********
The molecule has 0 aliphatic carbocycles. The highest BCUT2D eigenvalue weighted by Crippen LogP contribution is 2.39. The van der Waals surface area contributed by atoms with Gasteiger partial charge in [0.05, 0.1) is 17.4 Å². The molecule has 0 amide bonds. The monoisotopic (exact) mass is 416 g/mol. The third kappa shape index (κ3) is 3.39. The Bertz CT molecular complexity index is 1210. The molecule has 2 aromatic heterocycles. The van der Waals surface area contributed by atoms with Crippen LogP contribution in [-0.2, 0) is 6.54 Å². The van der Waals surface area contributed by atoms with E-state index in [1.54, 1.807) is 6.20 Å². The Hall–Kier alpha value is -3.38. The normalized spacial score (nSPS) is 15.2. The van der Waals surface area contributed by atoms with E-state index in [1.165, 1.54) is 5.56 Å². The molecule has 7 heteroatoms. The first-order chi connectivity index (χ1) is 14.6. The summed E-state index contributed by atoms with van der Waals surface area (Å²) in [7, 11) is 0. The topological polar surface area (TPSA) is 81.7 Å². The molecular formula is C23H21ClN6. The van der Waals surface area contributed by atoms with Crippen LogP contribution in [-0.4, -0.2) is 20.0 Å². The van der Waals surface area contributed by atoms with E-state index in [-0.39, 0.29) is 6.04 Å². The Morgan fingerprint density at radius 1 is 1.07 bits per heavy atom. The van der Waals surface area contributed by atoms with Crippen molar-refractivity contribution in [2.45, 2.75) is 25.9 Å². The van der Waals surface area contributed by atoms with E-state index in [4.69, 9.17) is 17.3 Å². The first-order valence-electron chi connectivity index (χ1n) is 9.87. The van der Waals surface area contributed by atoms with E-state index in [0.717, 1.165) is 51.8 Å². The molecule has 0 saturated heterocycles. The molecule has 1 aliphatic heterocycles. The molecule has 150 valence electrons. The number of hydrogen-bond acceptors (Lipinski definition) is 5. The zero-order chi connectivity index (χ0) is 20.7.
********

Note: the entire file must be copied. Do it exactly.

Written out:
The molecule has 0 aliphatic carbocycles. The highest BCUT2D eigenvalue weighted by Crippen LogP contribution is 2.39. The van der Waals surface area contributed by atoms with Gasteiger partial charge in [0.05, 0.1) is 17.4 Å². The molecule has 0 amide bonds. The monoisotopic (exact) mass is 416 g/mol. The third kappa shape index (κ3) is 3.39. The Bertz CT molecular complexity index is 1210. The molecule has 2 aromatic heterocycles. The van der Waals surface area contributed by atoms with Crippen LogP contribution in [-0.2, 0) is 6.54 Å². The van der Waals surface area contributed by atoms with E-state index in [1.54, 1.807) is 6.20 Å². The Hall–Kier alpha value is -3.38. The normalized spacial score (nSPS) is 15.2. The van der Waals surface area contributed by atoms with E-state index in [1.165, 1.54) is 5.56 Å². The molecule has 7 heteroatoms. The first-order chi connectivity index (χ1) is 14.6. The summed E-state index contributed by atoms with van der Waals surface area (Å²) in [7, 11) is 0. The topological polar surface area (TPSA) is 81.7 Å². The molecular formula is C23H21ClN6. The van der Waals surface area contributed by atoms with Crippen LogP contribution in [-0.4, -0.2) is 20.0 Å². The van der Waals surface area contributed by atoms with E-state index in [-0.39, 0.29) is 6.04 Å². The Morgan fingerprint density at radius 1 is 1.07 bits per heavy atom. The van der Waals surface area contributed by atoms with Crippen molar-refractivity contribution in [2.45, 2.75) is 25.9 Å². The van der Waals surface area contributed by atoms with E-state index in [4.69, 9.17) is 17.3 Å². The first-order valence-electron chi connectivity index (χ1n) is 9.87. The van der Waals surface area contributed by atoms with E-state index in [0.717, 1.165) is 51.8 Å². The molecule has 0 saturated heterocycles. The molecule has 1 aliphatic heterocycles. The molecule has 150 valence electrons. The number of hydrogen-bond acceptors (Lipinski definition) is 5. The zero-order chi connectivity index (χ0) is 20.7.